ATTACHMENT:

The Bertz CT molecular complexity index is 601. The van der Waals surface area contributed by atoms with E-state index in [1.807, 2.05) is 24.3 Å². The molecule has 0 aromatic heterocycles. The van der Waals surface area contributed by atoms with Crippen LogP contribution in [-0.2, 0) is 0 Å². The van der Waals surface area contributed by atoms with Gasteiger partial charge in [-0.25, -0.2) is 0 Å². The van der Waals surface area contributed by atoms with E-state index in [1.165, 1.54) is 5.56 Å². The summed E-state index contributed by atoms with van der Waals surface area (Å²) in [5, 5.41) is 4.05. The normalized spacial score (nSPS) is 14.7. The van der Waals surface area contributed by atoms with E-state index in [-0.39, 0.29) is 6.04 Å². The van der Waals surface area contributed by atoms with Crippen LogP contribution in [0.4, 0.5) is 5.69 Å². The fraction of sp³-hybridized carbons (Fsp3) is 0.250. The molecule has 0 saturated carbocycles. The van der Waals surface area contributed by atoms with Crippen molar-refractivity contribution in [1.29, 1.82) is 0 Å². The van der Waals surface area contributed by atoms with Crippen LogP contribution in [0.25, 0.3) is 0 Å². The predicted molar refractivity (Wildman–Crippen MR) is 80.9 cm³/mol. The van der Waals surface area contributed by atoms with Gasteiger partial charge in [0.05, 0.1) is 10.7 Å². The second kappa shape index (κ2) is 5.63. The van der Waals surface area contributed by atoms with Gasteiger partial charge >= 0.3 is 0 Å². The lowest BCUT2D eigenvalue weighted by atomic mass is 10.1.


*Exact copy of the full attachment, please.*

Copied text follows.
The Bertz CT molecular complexity index is 601. The van der Waals surface area contributed by atoms with E-state index in [1.807, 2.05) is 24.3 Å². The molecule has 0 aromatic heterocycles. The van der Waals surface area contributed by atoms with Crippen LogP contribution in [-0.2, 0) is 0 Å². The van der Waals surface area contributed by atoms with Gasteiger partial charge in [-0.25, -0.2) is 0 Å². The van der Waals surface area contributed by atoms with E-state index in [1.165, 1.54) is 5.56 Å². The summed E-state index contributed by atoms with van der Waals surface area (Å²) in [5, 5.41) is 4.05. The normalized spacial score (nSPS) is 14.7. The van der Waals surface area contributed by atoms with E-state index in [-0.39, 0.29) is 6.04 Å². The van der Waals surface area contributed by atoms with Crippen LogP contribution in [0.4, 0.5) is 5.69 Å². The fraction of sp³-hybridized carbons (Fsp3) is 0.250. The molecule has 0 saturated carbocycles. The van der Waals surface area contributed by atoms with Crippen molar-refractivity contribution in [1.29, 1.82) is 0 Å². The van der Waals surface area contributed by atoms with Crippen LogP contribution in [0.25, 0.3) is 0 Å². The predicted molar refractivity (Wildman–Crippen MR) is 80.9 cm³/mol. The van der Waals surface area contributed by atoms with Gasteiger partial charge in [0.05, 0.1) is 10.7 Å². The second kappa shape index (κ2) is 5.63. The van der Waals surface area contributed by atoms with Gasteiger partial charge >= 0.3 is 0 Å². The lowest BCUT2D eigenvalue weighted by atomic mass is 10.1.